The night before we all went out for raman and we didn’t get home too late, so we actually got a decent night of sleep. This was surprising since I had visitors at my house for 5 nights straight and we all had to share beds, futons, blankets, etc… but as per usual we all managed just fine!

On Friday night Dani, Heidi, Joe and Liz stayed over. We all woke up and got ready to go to Niihama for the Taiko competition. Traffic was pretty bad, but because I work near to where we needed to go, I managed to find some parking pretty close to the place of the event. Unfortunately as we arrived and I tried to take a picture I realized that I had left my battery charging at home. I wanted to go back home and pick it up but knew that if I tried to do that I would miss the whole competition. Thankfully Ty was around to save the day because he very graciously offered me his camera for the day. I guess that since he has been around for a couple of Matsuris it wasn’t a big deal if he didn’t take pictures this time. So I grabbed the camera and basically disappeared for the rest of the evening.

First I walked up the mountain and pushed and shoved my way through throngs of people to be able to get a decent view. We arrived just as the event was about to begin so I couldn’t be too particular about where I got to sit and because I’m small I think I got pretty lucky. So I took a lot of long-shot pictures from up there and then moved my way down to the middle of the action.

Now Taikodais are huge structures, so one needs to be super careful when they are around as the men get tired and drop them since they are so incredibly heavy. Also when they turn they make wide-angle turns, so people really need to get out of their way. Dani almost got trampled by one the day before while she was trying to eat her breakfast and I had to literally pull her back because she wasn’t paying attention. But no pain no game right? So I decided to be adventurous and just ran the whole afternoon between taikos taking pictures. I have too many to post, but I have selected what I think are some of the best shots of the day. I had a fantastic time getting all of these photos so I wanted to share them with you.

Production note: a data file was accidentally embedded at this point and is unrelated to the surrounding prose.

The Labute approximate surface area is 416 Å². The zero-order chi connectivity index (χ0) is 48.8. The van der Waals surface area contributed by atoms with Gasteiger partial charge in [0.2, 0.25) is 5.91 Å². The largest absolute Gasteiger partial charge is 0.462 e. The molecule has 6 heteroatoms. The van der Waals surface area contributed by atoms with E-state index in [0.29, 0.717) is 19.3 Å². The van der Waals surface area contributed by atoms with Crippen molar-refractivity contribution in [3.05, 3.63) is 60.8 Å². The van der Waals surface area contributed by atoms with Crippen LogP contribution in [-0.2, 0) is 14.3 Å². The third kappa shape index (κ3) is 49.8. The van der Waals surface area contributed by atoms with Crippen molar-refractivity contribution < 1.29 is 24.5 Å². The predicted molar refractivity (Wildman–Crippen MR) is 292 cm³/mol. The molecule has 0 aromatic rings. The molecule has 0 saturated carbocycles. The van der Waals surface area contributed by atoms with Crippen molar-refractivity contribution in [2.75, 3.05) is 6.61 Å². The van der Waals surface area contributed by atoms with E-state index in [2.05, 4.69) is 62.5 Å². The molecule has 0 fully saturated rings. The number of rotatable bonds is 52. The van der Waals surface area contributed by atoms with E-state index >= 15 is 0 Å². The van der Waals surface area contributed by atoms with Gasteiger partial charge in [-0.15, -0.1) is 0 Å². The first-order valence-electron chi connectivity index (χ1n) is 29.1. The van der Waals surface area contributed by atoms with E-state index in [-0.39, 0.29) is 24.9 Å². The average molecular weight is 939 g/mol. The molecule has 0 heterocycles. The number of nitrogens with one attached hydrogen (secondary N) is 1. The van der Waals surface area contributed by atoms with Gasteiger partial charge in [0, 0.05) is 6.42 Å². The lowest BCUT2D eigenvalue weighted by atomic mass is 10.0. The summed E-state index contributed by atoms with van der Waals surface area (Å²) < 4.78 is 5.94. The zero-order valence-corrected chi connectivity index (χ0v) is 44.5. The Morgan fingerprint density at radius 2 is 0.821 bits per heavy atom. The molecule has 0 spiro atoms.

Keeping you posted!

Matsuri! (Day 2 Continued)

The second day of Matsuri went on forever!

So as mentioned on Matsuri (Day 2, see below) the second day of Matsuri began at 3am in Niihama. We  finished at around 7am and went home to sleep. To this day I do not remember arriving home. All I remember is getting home and dropping on my bed. We slept for a couple of hours (not nearly enough) and got ready for the finale of Saijo Matsuri.

On Friday afternoon we headed down to Kamogawa River to see the end of Saijo Matsuri. On this evening all the danjeres gather at the bank of the river and only the best get to actually go into the river. I’m not quite sure how it is determined which danjeres are the best though. Must investigate. Anyways the best go into the river and there is a special portable shrine which is believed to carry a god. The danjeres begin to chase this shrine while in the river and once it is believed that the god has escaped, the festival comes to an end. Is somewhat difficult to explain as I myself was quite confused, and it was difficult to really see what was going on because there were so many people and I quite honestly had a difficult time watching what was going on, but to see all the danjeres in the water is quite something, with all their lanterns lighted as it becomes dark .

During this time we were lucky to have Olivia’s parents here who were visiting from Toronto. They were an absolute blast to have around and total troopers as they were up every night, attended all the festivities and put up with all of our craziness!

For me the best part of Matsuri was being able to hang out with everyone. Because we have such different schedules from those in the JET program we don’t get to see each other during the week, but during the length of the festival we were all around each other and quite simply had a great time!

Keeping you posted!